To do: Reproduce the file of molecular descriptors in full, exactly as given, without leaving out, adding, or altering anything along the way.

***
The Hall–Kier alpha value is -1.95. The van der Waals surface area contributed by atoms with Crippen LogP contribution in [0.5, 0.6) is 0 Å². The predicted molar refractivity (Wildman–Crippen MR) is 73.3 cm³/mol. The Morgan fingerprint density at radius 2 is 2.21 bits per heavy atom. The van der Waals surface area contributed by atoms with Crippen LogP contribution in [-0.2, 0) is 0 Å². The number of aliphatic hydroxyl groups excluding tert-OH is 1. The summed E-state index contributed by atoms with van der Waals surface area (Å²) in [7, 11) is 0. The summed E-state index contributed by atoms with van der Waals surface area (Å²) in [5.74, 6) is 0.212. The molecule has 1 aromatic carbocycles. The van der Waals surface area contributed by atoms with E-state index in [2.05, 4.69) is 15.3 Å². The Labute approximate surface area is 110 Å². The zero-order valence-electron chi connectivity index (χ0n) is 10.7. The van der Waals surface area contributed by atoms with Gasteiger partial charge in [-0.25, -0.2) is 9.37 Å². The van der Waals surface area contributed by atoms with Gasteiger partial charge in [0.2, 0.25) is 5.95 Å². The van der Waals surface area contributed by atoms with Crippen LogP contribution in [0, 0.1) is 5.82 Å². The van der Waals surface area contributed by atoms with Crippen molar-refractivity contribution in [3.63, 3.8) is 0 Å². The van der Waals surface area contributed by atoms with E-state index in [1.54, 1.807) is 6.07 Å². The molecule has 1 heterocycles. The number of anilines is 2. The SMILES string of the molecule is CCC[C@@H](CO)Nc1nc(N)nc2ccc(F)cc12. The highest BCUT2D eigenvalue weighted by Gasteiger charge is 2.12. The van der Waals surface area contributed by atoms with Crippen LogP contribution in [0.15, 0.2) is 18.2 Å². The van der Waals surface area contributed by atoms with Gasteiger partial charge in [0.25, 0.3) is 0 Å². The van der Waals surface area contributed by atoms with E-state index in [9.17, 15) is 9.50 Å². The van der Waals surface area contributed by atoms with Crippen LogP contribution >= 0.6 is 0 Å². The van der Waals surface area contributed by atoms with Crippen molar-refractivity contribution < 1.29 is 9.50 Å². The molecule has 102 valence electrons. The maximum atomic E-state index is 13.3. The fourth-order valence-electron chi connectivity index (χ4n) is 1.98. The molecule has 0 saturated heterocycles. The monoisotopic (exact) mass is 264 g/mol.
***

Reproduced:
The Hall–Kier alpha value is -1.95. The van der Waals surface area contributed by atoms with Crippen LogP contribution in [0.5, 0.6) is 0 Å². The predicted molar refractivity (Wildman–Crippen MR) is 73.3 cm³/mol. The Morgan fingerprint density at radius 2 is 2.21 bits per heavy atom. The van der Waals surface area contributed by atoms with Crippen LogP contribution in [-0.2, 0) is 0 Å². The number of aliphatic hydroxyl groups excluding tert-OH is 1. The summed E-state index contributed by atoms with van der Waals surface area (Å²) in [7, 11) is 0. The summed E-state index contributed by atoms with van der Waals surface area (Å²) in [5.74, 6) is 0.212. The molecule has 1 aromatic carbocycles. The van der Waals surface area contributed by atoms with E-state index in [2.05, 4.69) is 15.3 Å². The Labute approximate surface area is 110 Å². The zero-order valence-electron chi connectivity index (χ0n) is 10.7. The van der Waals surface area contributed by atoms with Gasteiger partial charge in [-0.25, -0.2) is 9.37 Å². The van der Waals surface area contributed by atoms with Gasteiger partial charge in [0.2, 0.25) is 5.95 Å². The van der Waals surface area contributed by atoms with Crippen LogP contribution in [0, 0.1) is 5.82 Å². The van der Waals surface area contributed by atoms with Crippen molar-refractivity contribution in [3.63, 3.8) is 0 Å². The van der Waals surface area contributed by atoms with E-state index in [1.54, 1.807) is 6.07 Å². The molecule has 1 heterocycles. The number of anilines is 2. The SMILES string of the molecule is CCC[C@@H](CO)Nc1nc(N)nc2ccc(F)cc12. The highest BCUT2D eigenvalue weighted by Gasteiger charge is 2.12. The van der Waals surface area contributed by atoms with Crippen LogP contribution in [0.15, 0.2) is 18.2 Å². The van der Waals surface area contributed by atoms with Gasteiger partial charge in [0.25, 0.3) is 0 Å². The van der Waals surface area contributed by atoms with E-state index in [9.17, 15) is 9.50 Å². The van der Waals surface area contributed by atoms with Crippen LogP contribution >= 0.6 is 0 Å². The van der Waals surface area contributed by atoms with Crippen molar-refractivity contribution < 1.29 is 9.50 Å². The molecule has 102 valence electrons. The maximum atomic E-state index is 13.3. The fourth-order valence-electron chi connectivity index (χ4n) is 1.98. The molecule has 0 saturated heterocycles. The monoisotopic (exact) mass is 264 g/mol.